“The one with Bruce Willis?”

“Yeah.”

“No…?”

“Okay well anyway, there’s this scene with a boombox–”

“A boombox?”

“What.”

“Who the hell calls them boomboxes?”

“Do you want my advice or not?”

“Okay. Sorry.”

“Anyway, there’s this scene with a boombox…”

Then later that night the Pholcus phalangioides will be woken up again, this time by some excessively loud bad techno and he’ll stumble sleepily out of his curled-up dead leaf going, “Oh my god, Assassin Bug, you can’t use my own advice on me! What is the matter with you?”

The next morning the Assassin Bug’s agent (or whatever the guy who organises these things is called) will leave a message on his machine all like, “Why the fuck is that Pholcus phalangioides still alive? Why the fuck didn’t I use one of my other guys? You arsehole. Wait, what is all that racket? What did I tell you kids about raves on my front porch?! Oh, its you. I was just– Uggggh….”

* Which is why you should never kill one unless you want five more to come to their funeral.

Journal of Ethology Paper // New Scientist for the video that inexplicably won’t embed // Top picture from Jeffrey Friedl’s blog

– bec

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8 Comments

Filed under Insects, Science

8 responses to “Assassin Bug, What Do You Mean You’ve Never Seen The Jackal?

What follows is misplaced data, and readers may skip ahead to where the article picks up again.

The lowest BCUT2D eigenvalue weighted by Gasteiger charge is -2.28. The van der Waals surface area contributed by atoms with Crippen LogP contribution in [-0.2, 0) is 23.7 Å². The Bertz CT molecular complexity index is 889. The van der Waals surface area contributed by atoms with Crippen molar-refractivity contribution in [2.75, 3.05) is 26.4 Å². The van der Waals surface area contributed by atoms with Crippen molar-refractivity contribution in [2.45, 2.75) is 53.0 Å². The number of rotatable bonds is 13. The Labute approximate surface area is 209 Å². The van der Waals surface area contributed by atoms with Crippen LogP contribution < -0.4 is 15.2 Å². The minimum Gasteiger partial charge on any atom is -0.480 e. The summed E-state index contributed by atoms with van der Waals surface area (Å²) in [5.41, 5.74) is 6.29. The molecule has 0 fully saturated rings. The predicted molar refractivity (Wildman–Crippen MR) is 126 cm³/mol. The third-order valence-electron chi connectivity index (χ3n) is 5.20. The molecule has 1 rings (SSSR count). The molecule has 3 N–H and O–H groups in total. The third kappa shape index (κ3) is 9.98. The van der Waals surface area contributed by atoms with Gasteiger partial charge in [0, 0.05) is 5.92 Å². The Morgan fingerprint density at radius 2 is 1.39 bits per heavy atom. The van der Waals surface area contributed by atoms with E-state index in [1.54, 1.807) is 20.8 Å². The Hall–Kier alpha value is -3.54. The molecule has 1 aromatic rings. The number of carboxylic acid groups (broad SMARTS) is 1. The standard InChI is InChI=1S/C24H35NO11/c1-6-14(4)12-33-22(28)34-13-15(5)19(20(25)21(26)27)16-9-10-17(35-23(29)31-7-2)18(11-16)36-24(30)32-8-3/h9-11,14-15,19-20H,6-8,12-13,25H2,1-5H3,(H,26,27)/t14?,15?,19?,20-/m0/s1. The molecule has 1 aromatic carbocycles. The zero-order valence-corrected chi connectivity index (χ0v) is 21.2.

1. Great post. I love assassin bugs, I usually see young ones.

    Here’s one:

  2. Priceless! I especially love that you’ve got an assassin bug called ‘Lindsay’ – that name just screams contract killer..

    Aside: Prof Jackson taught me when I was at Canterbury Uni. He’s as smart and as odd as you’d expect.

  3. Indeed. An assassin named Lindsay – terrific.

  4. Bec

    Aww you guys…

    FB – No way! I bet you have some stories!

  5. I figured about starting my blog too but I’m just too lazy so, I guess I’ll just have to preserve checking yours out.

  6. Pingback: Trust Me When I Say You’re Going to Need a Blow Torch and Some Rope, Amaurobius ferox Spiderlings. « Save Your Breath For Running Ponies

  7. This paragraph is really a fastidious one it helps new net visitors, who are wishing in favor of blogging.